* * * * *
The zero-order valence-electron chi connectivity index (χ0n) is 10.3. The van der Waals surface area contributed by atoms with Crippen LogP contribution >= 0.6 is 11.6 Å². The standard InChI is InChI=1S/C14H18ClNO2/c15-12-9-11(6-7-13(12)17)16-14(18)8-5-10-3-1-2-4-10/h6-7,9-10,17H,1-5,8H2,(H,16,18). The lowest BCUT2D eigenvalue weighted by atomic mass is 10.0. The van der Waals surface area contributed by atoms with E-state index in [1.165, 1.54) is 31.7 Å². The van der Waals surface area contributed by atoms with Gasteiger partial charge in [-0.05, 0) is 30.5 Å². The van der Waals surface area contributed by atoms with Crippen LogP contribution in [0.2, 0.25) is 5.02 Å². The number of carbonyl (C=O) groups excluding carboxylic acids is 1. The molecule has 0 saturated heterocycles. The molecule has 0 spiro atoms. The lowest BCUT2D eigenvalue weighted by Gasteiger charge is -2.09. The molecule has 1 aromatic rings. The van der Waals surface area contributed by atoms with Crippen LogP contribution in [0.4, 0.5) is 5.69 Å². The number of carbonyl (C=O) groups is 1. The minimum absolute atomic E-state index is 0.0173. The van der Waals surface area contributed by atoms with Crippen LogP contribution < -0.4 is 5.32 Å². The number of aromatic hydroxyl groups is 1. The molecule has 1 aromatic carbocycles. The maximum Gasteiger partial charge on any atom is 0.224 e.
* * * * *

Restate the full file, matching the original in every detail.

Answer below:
The zero-order valence-electron chi connectivity index (χ0n) is 10.3. The van der Waals surface area contributed by atoms with Crippen LogP contribution >= 0.6 is 11.6 Å². The standard InChI is InChI=1S/C14H18ClNO2/c15-12-9-11(6-7-13(12)17)16-14(18)8-5-10-3-1-2-4-10/h6-7,9-10,17H,1-5,8H2,(H,16,18). The lowest BCUT2D eigenvalue weighted by atomic mass is 10.0. The van der Waals surface area contributed by atoms with E-state index in [1.165, 1.54) is 31.7 Å². The van der Waals surface area contributed by atoms with Gasteiger partial charge in [-0.05, 0) is 30.5 Å². The van der Waals surface area contributed by atoms with Crippen LogP contribution in [0.2, 0.25) is 5.02 Å². The number of carbonyl (C=O) groups excluding carboxylic acids is 1. The molecule has 0 saturated heterocycles. The molecule has 0 spiro atoms. The lowest BCUT2D eigenvalue weighted by Gasteiger charge is -2.09. The molecule has 1 aromatic rings. The van der Waals surface area contributed by atoms with Crippen LogP contribution in [0.4, 0.5) is 5.69 Å². The number of carbonyl (C=O) groups is 1. The minimum absolute atomic E-state index is 0.0173. The van der Waals surface area contributed by atoms with Crippen LogP contribution < -0.4 is 5.32 Å². The number of aromatic hydroxyl groups is 1. The molecule has 1 aromatic carbocycles. The maximum Gasteiger partial charge on any atom is 0.224 e.